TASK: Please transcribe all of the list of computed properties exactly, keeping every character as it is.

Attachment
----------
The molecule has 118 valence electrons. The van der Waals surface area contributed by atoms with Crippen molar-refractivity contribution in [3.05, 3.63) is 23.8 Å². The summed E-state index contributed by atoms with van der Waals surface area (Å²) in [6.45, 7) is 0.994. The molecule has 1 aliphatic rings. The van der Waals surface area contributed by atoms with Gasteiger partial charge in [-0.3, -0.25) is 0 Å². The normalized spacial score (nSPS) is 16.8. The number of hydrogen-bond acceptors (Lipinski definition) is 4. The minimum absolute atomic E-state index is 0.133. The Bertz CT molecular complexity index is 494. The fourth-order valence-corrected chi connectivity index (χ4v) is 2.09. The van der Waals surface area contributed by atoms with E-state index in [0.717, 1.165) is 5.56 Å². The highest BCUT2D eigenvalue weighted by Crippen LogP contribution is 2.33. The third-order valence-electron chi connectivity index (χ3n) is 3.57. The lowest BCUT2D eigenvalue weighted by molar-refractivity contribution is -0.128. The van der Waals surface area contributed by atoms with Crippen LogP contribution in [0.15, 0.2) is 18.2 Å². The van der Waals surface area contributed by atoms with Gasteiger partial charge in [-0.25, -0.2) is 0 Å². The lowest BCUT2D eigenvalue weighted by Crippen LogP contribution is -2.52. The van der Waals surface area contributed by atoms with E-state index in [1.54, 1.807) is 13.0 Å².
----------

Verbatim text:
The molecule has 118 valence electrons. The van der Waals surface area contributed by atoms with Crippen molar-refractivity contribution in [3.05, 3.63) is 23.8 Å². The summed E-state index contributed by atoms with van der Waals surface area (Å²) in [6.45, 7) is 0.994. The molecule has 1 aliphatic rings. The van der Waals surface area contributed by atoms with Gasteiger partial charge in [-0.3, -0.25) is 0 Å². The normalized spacial score (nSPS) is 16.8. The number of hydrogen-bond acceptors (Lipinski definition) is 4. The minimum absolute atomic E-state index is 0.133. The Bertz CT molecular complexity index is 494. The fourth-order valence-corrected chi connectivity index (χ4v) is 2.09. The van der Waals surface area contributed by atoms with E-state index in [0.717, 1.165) is 5.56 Å². The highest BCUT2D eigenvalue weighted by Crippen LogP contribution is 2.33. The third-order valence-electron chi connectivity index (χ3n) is 3.57. The lowest BCUT2D eigenvalue weighted by molar-refractivity contribution is -0.128. The van der Waals surface area contributed by atoms with Crippen LogP contribution in [0.15, 0.2) is 18.2 Å². The van der Waals surface area contributed by atoms with Gasteiger partial charge in [-0.25, -0.2) is 0 Å². The lowest BCUT2D eigenvalue weighted by Crippen LogP contribution is -2.52. The van der Waals surface area contributed by atoms with E-state index in [1.54, 1.807) is 13.0 Å².